Right now we could all probably do with a little journey…
Travel may be limited, but there are some ways of taking a break that don’t involve a plane ticket, departure lounge or visa. Here are a few of my favourites books that take you on a literary escape.
‘The Alchemist’ by Paolo Coelho
The tale of Santiago, an Andalusian shepherd boy who craves adventure far beyond his home. He finds the courage to travel to distant lands and follow his dream, from the markets of Tangiers to the Egyptian desert where the alchemist awaits. A magical blend of folklore, fantasy and spirituality, a modern classic.
‘A Walk in the Woods – Rediscovering America on the Appalachian Trail’ by Bill Bryson
With a reputation as one of the world’s funniest travel writers, Bryson shares his experience on “…the Granddaddy of all hikes…” with his best friend Katz. The book is interspersed with the history of the region, sociology and a lot of references to the wildlife and natural surroundings.
‘Shantaram’ by Gregory David Roberts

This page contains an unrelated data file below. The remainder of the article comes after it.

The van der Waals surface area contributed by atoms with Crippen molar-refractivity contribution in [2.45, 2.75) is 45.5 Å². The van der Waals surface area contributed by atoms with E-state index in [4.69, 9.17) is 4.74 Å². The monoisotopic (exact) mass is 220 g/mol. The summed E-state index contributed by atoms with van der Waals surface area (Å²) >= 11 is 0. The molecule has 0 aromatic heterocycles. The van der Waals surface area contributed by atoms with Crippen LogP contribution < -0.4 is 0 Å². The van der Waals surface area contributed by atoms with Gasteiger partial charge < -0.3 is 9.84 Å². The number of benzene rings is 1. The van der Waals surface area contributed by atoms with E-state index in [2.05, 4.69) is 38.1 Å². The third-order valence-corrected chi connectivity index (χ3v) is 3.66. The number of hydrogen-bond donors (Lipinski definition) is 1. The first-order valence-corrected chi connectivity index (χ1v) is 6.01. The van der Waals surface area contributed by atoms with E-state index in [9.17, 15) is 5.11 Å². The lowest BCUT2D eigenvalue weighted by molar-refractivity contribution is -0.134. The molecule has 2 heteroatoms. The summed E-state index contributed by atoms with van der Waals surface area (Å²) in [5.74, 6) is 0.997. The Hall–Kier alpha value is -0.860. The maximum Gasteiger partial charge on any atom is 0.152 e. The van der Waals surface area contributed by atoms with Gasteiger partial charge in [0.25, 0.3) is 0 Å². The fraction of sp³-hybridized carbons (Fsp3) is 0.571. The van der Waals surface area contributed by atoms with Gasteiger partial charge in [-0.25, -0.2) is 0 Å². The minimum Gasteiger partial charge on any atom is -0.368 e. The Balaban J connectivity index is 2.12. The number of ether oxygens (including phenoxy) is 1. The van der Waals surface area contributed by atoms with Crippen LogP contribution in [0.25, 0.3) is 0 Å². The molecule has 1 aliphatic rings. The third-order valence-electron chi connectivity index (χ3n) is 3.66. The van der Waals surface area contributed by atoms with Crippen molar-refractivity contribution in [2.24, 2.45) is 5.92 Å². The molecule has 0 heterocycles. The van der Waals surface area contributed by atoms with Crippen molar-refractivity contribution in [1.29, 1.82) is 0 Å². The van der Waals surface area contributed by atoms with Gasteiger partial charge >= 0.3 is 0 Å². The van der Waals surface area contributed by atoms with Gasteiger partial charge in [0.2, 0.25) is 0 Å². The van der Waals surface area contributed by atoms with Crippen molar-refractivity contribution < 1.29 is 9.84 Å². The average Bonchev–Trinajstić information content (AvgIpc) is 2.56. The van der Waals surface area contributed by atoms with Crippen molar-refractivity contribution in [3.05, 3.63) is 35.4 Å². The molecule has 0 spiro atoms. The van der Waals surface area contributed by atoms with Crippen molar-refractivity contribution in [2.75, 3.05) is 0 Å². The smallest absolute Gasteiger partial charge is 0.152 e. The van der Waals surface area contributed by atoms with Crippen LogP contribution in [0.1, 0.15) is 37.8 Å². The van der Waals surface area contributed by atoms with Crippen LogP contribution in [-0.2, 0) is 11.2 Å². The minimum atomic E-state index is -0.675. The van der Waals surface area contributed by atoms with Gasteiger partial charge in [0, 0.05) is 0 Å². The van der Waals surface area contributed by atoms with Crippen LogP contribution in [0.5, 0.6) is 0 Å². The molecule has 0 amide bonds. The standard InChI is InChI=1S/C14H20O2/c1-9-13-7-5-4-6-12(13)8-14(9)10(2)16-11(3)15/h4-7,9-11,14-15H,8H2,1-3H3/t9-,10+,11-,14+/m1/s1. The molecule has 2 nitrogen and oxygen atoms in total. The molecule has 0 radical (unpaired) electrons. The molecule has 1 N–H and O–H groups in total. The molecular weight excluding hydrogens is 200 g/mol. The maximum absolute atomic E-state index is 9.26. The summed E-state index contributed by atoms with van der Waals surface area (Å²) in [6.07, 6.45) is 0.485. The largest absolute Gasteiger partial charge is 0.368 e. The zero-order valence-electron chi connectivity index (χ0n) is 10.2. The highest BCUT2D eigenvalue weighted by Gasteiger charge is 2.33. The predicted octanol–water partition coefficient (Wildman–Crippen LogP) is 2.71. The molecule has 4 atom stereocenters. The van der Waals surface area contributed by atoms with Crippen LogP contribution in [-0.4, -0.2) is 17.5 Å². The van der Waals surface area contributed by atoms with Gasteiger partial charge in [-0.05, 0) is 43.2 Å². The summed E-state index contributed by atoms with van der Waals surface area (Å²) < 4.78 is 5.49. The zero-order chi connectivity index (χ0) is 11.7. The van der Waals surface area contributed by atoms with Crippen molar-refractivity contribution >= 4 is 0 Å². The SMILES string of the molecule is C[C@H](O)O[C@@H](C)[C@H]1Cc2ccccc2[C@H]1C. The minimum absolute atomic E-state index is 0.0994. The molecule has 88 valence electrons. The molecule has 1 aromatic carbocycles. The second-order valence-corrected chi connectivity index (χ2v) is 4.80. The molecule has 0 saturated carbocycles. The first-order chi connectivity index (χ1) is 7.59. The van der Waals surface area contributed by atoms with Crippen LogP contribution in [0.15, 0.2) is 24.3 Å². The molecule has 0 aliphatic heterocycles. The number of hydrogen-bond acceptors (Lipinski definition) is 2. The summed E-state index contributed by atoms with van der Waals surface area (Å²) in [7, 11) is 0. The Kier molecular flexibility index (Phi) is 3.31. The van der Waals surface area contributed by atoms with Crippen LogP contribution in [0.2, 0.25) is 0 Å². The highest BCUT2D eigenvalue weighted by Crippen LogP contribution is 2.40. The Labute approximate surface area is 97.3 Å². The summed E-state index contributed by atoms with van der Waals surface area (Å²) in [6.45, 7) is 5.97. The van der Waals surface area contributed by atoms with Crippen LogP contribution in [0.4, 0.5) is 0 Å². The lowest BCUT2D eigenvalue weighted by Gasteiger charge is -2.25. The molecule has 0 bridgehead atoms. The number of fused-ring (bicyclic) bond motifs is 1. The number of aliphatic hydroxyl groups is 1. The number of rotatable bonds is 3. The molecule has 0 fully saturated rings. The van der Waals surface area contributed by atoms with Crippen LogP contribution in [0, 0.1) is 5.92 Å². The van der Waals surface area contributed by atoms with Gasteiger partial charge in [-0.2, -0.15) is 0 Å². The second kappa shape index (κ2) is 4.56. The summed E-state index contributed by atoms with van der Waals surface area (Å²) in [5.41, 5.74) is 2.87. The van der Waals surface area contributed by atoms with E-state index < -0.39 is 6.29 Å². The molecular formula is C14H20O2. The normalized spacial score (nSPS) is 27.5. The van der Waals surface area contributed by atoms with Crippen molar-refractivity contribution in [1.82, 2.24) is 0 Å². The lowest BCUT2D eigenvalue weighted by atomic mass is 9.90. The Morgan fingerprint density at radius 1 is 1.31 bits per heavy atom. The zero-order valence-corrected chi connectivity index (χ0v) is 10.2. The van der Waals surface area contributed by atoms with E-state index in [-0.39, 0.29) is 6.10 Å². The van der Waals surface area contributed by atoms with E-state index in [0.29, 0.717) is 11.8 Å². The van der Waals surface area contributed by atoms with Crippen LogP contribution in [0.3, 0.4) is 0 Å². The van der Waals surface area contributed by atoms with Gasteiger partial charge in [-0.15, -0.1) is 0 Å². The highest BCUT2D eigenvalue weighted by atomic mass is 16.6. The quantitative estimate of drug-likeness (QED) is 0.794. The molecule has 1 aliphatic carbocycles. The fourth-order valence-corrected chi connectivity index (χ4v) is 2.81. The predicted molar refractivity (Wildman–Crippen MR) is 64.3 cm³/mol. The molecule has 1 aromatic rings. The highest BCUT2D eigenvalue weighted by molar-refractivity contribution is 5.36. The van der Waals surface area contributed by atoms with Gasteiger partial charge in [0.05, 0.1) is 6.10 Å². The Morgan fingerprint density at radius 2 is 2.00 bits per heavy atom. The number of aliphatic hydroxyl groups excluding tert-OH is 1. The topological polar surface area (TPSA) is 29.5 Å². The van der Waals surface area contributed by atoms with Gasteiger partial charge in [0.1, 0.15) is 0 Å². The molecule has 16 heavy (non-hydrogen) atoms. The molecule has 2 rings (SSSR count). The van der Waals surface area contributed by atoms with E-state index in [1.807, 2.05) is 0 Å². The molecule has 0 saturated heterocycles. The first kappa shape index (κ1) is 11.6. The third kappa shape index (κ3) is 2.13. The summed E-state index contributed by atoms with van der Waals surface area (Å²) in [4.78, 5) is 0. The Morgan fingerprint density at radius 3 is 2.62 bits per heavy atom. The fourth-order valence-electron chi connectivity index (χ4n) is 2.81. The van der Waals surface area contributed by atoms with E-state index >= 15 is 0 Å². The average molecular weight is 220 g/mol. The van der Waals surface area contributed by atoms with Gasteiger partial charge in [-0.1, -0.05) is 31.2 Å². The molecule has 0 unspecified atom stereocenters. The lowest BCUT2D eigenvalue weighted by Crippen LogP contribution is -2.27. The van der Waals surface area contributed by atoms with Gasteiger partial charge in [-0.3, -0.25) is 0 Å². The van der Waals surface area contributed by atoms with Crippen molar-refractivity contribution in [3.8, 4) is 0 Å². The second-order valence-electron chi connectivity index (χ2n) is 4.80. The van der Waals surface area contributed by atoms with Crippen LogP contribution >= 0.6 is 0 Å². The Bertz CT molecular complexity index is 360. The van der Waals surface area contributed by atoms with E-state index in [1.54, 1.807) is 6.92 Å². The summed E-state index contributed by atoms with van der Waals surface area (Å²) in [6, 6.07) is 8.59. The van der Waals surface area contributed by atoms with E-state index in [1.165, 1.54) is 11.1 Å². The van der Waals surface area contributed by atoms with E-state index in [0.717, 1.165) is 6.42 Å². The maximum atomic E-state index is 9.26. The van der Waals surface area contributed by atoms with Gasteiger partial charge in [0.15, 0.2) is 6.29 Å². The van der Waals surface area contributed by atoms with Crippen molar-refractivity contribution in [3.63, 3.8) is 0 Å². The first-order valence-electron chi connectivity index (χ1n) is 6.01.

Don’t be intimidated by the size of this tome, you will race through it. Robert’s account of his escape from an Australian prison and the life that followed in the depths of Mumbai is a tumultuous journey.
‘As I Walked Out One Midsummer Morning’ by Laurie Lee
Lee’s beautifully written novel captures the verve of a young man travelling to Spain in the 1930s. The country is on the verge of a civil war and his prose gracefully portrays the harshness and beauty of his time in a foreign land.
‘Wild – From Lost to Found on the Pacific Crest Trail’ by Cheryl Strayed
A real-life journey taken by a woman who had suffered addiction, the end of a marriage and tremendous loss. Strayed describes her 1,100 mile trek, a consuming emotional and physical adventure of self-discovery.
‘The Beach’ by Alex Garland
The story of a young backpacker’s efforts to find ‘the ultimate’ beach hideaway in Thailand. Deep and dark in places, it borders on a grown up version of ‘Lord of the Flies’ as paradise is never quite as idyllic as it seems.
‘The Salt Path’ by Raynor Winn
Winn had just discovered her husband Moth was terminally ill just after they had lost everything. Homeless and broke, they walked the 630 mile South West Coast Path, carrying the barest of essentials. This debut novel is full of warmth, a remarkable account of surviving and thriving when the odds are against you. It makes the spectacular Devon and Cornwall coastline feel like an omnipresent third character. Beautiful and poignant.